Here's how long the Apple vs. DOJ battle could last

  • The DOJ's antitrust lawsuit against Apple could take years to reach a conclusion.

  • But a settlement "in some form" is likely to be reached sooner, Wedbush analysts predict.

  • The impact of a settlement on Apple's business would vary depending on the level of any concessions.

After the federal government filed a bombshell antitrust lawsuit against Apple, the tech giant looks poised for a long and vigorous legal battle as it defends itself against allegations that it used anticompetitive practices to illegally maintain a smartphone monopoly.

Apple says the lawsuit gets the facts and the law wrong and plans to vigorously defend itself. That legal process, one analyst group predicts, could stretch out years in a worst-case scenario for Apple — but a settlement is more likely.

Analysts at Wedbush Securities on Thursday wrote that they believe a settlement is the most likely resolution to the suit brought by the US Department of Justice.

Wedbush predicted that "ultimately a settlement will be reached in some form likely over the next 12 to 18 months."

The firm added that the extended timeline of the case means that Apple is unlikely to make any operational changes in the short term.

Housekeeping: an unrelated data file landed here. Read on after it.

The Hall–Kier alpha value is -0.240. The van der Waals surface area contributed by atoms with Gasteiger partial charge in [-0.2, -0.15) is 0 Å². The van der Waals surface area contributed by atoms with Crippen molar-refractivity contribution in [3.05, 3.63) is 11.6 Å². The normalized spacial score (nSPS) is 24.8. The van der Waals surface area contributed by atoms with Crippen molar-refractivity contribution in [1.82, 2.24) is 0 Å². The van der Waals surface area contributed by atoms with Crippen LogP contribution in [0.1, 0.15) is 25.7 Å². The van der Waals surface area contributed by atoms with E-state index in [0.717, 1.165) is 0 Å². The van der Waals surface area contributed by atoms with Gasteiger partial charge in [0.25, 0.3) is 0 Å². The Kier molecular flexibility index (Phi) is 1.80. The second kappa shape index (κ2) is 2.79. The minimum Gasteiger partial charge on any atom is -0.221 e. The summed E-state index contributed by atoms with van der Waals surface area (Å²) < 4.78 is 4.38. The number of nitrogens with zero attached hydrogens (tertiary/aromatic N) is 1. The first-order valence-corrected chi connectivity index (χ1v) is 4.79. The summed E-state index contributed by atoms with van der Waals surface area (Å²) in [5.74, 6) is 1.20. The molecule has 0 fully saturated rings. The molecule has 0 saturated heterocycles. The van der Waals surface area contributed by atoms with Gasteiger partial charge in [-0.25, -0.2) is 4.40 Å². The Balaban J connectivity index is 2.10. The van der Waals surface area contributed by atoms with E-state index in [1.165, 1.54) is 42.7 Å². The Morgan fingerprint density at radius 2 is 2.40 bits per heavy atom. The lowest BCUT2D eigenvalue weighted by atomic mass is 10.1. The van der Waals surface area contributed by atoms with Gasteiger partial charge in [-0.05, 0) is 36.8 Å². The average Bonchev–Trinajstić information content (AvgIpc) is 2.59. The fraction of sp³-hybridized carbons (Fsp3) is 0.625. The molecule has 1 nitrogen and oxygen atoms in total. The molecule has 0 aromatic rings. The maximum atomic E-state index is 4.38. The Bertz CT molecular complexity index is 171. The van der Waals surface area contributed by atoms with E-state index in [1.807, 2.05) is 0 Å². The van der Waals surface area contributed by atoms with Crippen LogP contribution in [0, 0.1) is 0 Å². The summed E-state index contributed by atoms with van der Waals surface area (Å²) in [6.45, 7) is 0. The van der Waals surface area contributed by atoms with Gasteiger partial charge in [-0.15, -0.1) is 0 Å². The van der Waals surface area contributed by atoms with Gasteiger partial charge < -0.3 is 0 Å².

In its note, Wedbush analysts examined the bull case ("an Apple victory with not much change to the current ecosystem"), base case ("a hefty fine with some financial impact from small business model adjustments"), and the bear case ("broad change in the Apple playbook, business model overhaul") for how things could pan out for Apple.

Wedbush suggested that the worst-case scenario for Apple, in which Apple is found guilty and forced to make sweeping changes to how it does business, is "unlikely." The bull case, in which Apple prevails against most of the charges, is "less likely," according to the analysts.

Most likely, the analysts wrote, is a resolution in which Apple negotiates a compromise with the DOJ, pays a large fine, and makes concessions that impact its revenue from the App Store and possibly iPhone sales.

The report noted that Apple is currently facing headwinds "on all fronts": legal challenges in the United States and European Union, and intense competition in the Chinese smartphone market.

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